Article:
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Smyth, Joshua M.; Neubauer, Andreas B.; Russell, Michael A.:

Assessing and understanding the role of everyday emotion and affect in relation to stress and health

In: Emotion Researcher, ISRE's Sourcebook for Research on Emotion and Affect, (2018)

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3b. Beiträge in weiteren Zeitschriften; wissenschaftsorientiert

Emotion, Emotionaler Zustand, Alltag, Umwelteinfluss, Stress, Gesundheit, Messung, Messverfahren, Einflussfaktor, Validität, Tagesablauf, Unterschied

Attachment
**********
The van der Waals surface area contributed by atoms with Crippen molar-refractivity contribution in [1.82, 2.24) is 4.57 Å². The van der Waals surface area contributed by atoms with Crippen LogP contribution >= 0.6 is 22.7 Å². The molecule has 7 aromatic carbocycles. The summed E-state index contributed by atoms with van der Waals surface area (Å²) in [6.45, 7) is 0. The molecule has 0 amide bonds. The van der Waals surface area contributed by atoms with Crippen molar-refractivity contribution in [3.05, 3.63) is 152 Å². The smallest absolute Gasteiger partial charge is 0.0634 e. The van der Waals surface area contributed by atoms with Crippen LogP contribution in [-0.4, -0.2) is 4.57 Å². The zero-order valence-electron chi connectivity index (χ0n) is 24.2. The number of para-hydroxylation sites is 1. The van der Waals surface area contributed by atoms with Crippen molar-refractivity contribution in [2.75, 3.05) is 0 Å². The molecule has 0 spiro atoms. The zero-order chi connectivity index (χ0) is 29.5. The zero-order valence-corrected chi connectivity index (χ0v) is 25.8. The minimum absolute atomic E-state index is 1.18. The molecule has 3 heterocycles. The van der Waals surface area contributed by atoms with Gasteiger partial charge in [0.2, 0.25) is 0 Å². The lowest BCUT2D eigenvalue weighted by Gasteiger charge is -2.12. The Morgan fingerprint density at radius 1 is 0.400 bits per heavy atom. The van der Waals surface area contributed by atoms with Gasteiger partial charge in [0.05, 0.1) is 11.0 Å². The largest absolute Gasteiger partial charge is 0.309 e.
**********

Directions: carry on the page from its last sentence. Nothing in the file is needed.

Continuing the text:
EMA [Ecological Momentary Assessment] offers some notable features for the study of emotions in everyday life; we see these as advantages/strengths of EMA, although of course their relevance and utility depend upon the purpose of study. There are many comprehensive reviews and chapters that outline the potential benefits of EMA in general (e.g., see Shiffman, Stone, & Hufford, 2008; Smyth et al., 2017; Trull & Ebner-Priemer, 2013), so we will not duplicate those arguments here. Rather, we focus on a few features of EMA approaches, and the resultant data one obtains, that seem of particular importance and interest for researchers interested in emotional states, emotional processes, and health. Namely, the opportunity to study emotional processes as they unfold in natural settings in everyday life (i.e., ecological validity, broadly defined) and the capacity to collect repeated observations from the same individuals over time and across varying contexts and situations (i.e., the capacity to capture data on - and model appropriately - both between- and within-person parameters, including time/temporal processes). We then outline several important opportunities and challenges regarding the use of EMA for emotion-health research that we hope will help inspire future research. (DIPF/Orig.)

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